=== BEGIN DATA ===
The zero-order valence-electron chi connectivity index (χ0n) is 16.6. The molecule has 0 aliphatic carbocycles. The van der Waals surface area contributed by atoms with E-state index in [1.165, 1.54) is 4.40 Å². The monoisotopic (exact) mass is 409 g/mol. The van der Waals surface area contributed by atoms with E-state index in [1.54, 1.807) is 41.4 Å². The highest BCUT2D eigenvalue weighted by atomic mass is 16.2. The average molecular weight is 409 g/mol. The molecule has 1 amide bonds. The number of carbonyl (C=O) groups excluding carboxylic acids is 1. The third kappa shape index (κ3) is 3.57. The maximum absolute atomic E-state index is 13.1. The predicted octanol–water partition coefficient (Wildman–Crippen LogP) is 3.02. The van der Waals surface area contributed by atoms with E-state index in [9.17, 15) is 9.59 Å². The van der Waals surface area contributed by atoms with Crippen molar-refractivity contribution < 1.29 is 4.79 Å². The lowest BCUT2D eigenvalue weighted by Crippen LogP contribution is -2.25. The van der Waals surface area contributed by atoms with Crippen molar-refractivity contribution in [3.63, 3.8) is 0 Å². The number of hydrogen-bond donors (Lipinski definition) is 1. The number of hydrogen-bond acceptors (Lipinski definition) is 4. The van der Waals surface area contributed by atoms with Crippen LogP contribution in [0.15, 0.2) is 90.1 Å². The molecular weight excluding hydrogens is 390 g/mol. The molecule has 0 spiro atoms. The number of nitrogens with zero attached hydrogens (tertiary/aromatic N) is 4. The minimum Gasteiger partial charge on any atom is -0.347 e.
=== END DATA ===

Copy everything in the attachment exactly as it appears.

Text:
The zero-order valence-electron chi connectivity index (χ0n) is 16.6. The molecule has 0 aliphatic carbocycles. The van der Waals surface area contributed by atoms with E-state index in [1.165, 1.54) is 4.40 Å². The monoisotopic (exact) mass is 409 g/mol. The van der Waals surface area contributed by atoms with E-state index in [1.54, 1.807) is 41.4 Å². The highest BCUT2D eigenvalue weighted by atomic mass is 16.2. The average molecular weight is 409 g/mol. The molecule has 1 amide bonds. The number of carbonyl (C=O) groups excluding carboxylic acids is 1. The third kappa shape index (κ3) is 3.57. The maximum absolute atomic E-state index is 13.1. The predicted octanol–water partition coefficient (Wildman–Crippen LogP) is 3.02. The van der Waals surface area contributed by atoms with E-state index in [9.17, 15) is 9.59 Å². The van der Waals surface area contributed by atoms with Crippen molar-refractivity contribution < 1.29 is 4.79 Å². The lowest BCUT2D eigenvalue weighted by Crippen LogP contribution is -2.25. The van der Waals surface area contributed by atoms with Crippen molar-refractivity contribution in [3.63, 3.8) is 0 Å². The number of hydrogen-bond donors (Lipinski definition) is 1. The number of hydrogen-bond acceptors (Lipinski definition) is 4. The van der Waals surface area contributed by atoms with Crippen LogP contribution in [0.15, 0.2) is 90.1 Å². The molecular weight excluding hydrogens is 390 g/mol. The molecule has 0 spiro atoms. The number of nitrogens with zero attached hydrogens (tertiary/aromatic N) is 4. The minimum Gasteiger partial charge on any atom is -0.347 e.